Do you think you could collaborate with veterinary medicine in the future to have a similar test for pets? Fever of unknown origin is a common problem in cats and some breeds of dogs.

ImperialCollege3 karma

Hi Damnit_Bird. That’s a great question - and not one we’ve yet thought of tackling. The short answer is yes, the approach should work across species, and there is a lot of research published on how animals respond to infection.

So far the discovery work we have done to ‘discover’ which genes are changed in different illnesses with fever has been done in humans (not pets!) - this requires painstaking work to take samples from good numbers of patients with all the different common and important conditions associated with fever. This would likely need to be repeated for each species - but I’m sure there are veterinarians out there doing this work and I think that if we can get this rolled-out for humans, animals will follow.

kenyan-girl2 karma

Hi! I'm a doctor working in a resource limited setting in rural Kenya. For example, our lab only runs full haemograms, no other tests. In such an environment, do you think the rapid test would be helpful given our lack of other lab tests to give clinical correlation? Thank you

ImperialCollege1 karma

Hi kenyan-girl. It is a top priority for us to develop a test platform that is affordable, and that can be used in settings in which there is not significant testing infrastructure already in place. If we can achieve this, then we can have the most impact on healthcare from a global perspective.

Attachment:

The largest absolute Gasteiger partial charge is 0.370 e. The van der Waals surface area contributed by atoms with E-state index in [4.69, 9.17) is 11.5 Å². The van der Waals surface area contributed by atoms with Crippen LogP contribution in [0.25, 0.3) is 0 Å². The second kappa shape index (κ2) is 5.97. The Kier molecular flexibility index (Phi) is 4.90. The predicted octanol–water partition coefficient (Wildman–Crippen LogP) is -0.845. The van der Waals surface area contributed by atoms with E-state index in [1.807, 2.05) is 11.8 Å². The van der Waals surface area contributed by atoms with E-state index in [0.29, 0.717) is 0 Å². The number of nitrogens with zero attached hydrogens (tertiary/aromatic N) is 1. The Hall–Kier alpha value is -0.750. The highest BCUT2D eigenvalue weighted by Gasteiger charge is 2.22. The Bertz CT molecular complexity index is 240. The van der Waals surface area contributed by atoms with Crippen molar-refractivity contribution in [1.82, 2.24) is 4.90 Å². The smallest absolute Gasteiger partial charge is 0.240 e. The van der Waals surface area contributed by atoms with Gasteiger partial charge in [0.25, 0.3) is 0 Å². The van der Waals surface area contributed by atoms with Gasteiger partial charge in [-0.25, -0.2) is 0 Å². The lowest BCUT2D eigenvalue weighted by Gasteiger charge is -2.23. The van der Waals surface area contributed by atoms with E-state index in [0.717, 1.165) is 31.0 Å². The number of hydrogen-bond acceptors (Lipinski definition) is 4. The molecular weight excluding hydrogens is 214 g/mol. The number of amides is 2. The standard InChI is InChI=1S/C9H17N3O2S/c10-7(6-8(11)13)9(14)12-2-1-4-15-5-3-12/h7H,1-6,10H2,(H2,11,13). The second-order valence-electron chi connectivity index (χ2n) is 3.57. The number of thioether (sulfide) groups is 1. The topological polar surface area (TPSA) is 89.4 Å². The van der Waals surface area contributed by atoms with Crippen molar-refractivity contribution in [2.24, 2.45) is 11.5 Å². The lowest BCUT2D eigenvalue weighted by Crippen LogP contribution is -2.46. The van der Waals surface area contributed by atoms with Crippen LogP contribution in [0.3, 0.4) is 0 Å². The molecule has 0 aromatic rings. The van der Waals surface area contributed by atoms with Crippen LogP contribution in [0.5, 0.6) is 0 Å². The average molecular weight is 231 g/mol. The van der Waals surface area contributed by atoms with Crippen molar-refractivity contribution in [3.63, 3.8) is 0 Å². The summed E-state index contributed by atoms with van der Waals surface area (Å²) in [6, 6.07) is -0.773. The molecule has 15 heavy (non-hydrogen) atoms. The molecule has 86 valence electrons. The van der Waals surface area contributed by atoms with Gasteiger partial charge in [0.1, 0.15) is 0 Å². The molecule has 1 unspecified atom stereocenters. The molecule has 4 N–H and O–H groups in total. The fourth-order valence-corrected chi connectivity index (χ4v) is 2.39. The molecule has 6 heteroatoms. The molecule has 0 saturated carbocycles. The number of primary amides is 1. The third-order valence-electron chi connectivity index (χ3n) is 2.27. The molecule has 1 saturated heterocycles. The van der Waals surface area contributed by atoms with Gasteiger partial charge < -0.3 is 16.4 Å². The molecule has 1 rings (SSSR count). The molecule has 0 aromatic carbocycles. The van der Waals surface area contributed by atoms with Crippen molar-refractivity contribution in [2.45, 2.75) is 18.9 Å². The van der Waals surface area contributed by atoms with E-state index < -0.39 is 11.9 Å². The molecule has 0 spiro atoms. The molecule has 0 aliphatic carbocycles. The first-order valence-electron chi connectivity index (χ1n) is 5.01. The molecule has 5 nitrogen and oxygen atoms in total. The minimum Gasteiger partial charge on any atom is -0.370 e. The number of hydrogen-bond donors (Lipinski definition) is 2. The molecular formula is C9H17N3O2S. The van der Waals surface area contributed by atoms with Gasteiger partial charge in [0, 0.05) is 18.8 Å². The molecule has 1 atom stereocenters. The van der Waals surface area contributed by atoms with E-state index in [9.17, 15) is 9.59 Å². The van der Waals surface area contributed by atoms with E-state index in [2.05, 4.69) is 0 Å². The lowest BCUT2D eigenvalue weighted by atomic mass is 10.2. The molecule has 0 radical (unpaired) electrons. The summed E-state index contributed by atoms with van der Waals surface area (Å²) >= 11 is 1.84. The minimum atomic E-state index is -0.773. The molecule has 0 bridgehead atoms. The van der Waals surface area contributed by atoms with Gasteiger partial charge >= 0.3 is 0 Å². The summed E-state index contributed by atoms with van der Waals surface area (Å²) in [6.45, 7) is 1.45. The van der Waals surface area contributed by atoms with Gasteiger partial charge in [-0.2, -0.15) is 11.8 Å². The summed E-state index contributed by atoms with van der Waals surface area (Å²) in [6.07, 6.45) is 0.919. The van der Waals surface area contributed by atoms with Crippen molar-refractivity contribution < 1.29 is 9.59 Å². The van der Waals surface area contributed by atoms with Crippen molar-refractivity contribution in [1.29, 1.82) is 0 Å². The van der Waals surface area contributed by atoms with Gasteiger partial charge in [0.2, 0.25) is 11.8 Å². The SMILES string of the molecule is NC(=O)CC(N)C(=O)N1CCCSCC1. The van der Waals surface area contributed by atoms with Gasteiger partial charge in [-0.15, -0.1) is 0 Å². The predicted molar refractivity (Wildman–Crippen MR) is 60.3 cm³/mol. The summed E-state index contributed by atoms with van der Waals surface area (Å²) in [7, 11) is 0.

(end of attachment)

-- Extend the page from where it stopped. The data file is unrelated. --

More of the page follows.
Whilst the discovery of our biomarker signatures has relied on resource-rich technological approaches, we believe that the signatures can be translated into useful tests that, even if they rely on advanced technology, can be run on simple devices in any setting. We are working with our technology partners to achieve this aim.

binaryblade2 karma

How often is it lupus?

ImperialCollege1 karma

Thank you binaryblade. Lupus is a good example of an autoimmune condition which can present with fever, and mimic an infectious condition. Particularly in children, where it is quite rare, the diagnosis can be easily missed.

However, lupus is an example of a condition for which there is already data showing that it has its own unique ‘signature’ in blood of gene expression (ie which genes are switched on or off) so we are aiming to capitalise on that to include lupus as a diagnostic condition built into our tests (see our EU-funded DIAMONDS project: https://www.diamonds2020.eu)

Kim_John_Wick1 karma

[deleted]

ImperialCollege7 karma

The current test technology gives an answer in just under one hour. But we are already working to reduce this to 20 minutes in a handheld device - we think this is possible!

WaveyLAD1 karma

Hi, just wanted to say great work so far! I work in a Paeds ED and we often do bloods for your study on top of our normal bloods and I speak often with our research nurse about this study! So it’s pretty cool to see an ama about something I’ve indirectly helped and been apart of!

My question is(and in layman’s terms please I’m still only a medical student) is the idea to build a giant “database” of the types of exact infection that is causing the fever that could then be cross referenced in the path lab or something that would be able to be used in our department that could give us a quick result? i.e practically speaking how would this work in clinical medicine?

Thanks in advance and keep up the good work!

ImperialCollege2 karma